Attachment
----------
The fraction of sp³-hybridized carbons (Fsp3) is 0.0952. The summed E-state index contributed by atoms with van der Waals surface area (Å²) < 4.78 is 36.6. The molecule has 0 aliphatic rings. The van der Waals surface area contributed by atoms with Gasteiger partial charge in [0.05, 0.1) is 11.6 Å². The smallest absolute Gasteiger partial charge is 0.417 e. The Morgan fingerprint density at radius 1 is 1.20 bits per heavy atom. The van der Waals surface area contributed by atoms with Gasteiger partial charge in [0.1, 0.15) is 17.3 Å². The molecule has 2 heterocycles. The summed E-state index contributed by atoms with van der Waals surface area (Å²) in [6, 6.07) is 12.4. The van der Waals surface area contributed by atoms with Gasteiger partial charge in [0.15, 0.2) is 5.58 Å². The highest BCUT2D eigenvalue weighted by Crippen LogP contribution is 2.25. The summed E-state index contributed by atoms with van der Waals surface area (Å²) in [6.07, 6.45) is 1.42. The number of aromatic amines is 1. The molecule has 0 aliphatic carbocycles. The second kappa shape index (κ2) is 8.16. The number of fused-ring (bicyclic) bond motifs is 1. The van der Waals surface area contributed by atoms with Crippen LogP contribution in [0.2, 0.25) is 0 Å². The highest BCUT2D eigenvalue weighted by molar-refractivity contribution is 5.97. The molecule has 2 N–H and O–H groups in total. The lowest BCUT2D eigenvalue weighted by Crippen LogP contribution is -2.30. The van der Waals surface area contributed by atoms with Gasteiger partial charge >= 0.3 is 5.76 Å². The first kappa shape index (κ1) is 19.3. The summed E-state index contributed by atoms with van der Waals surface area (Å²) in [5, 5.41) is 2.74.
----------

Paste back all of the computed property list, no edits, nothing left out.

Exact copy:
The fraction of sp³-hybridized carbons (Fsp3) is 0.0952. The summed E-state index contributed by atoms with van der Waals surface area (Å²) < 4.78 is 36.6. The molecule has 0 aliphatic rings. The van der Waals surface area contributed by atoms with Gasteiger partial charge in [0.05, 0.1) is 11.6 Å². The smallest absolute Gasteiger partial charge is 0.417 e. The Morgan fingerprint density at radius 1 is 1.20 bits per heavy atom. The van der Waals surface area contributed by atoms with Gasteiger partial charge in [0.1, 0.15) is 17.3 Å². The molecule has 2 heterocycles. The summed E-state index contributed by atoms with van der Waals surface area (Å²) in [6, 6.07) is 12.4. The van der Waals surface area contributed by atoms with Gasteiger partial charge in [0.15, 0.2) is 5.58 Å². The highest BCUT2D eigenvalue weighted by Crippen LogP contribution is 2.25. The summed E-state index contributed by atoms with van der Waals surface area (Å²) in [6.07, 6.45) is 1.42. The number of aromatic amines is 1. The molecule has 0 aliphatic carbocycles. The second kappa shape index (κ2) is 8.16. The number of fused-ring (bicyclic) bond motifs is 1. The van der Waals surface area contributed by atoms with Crippen LogP contribution in [0.2, 0.25) is 0 Å². The highest BCUT2D eigenvalue weighted by molar-refractivity contribution is 5.97. The molecule has 2 N–H and O–H groups in total. The lowest BCUT2D eigenvalue weighted by Crippen LogP contribution is -2.30. The van der Waals surface area contributed by atoms with Gasteiger partial charge >= 0.3 is 5.76 Å². The first kappa shape index (κ1) is 19.3. The summed E-state index contributed by atoms with van der Waals surface area (Å²) in [5, 5.41) is 2.74.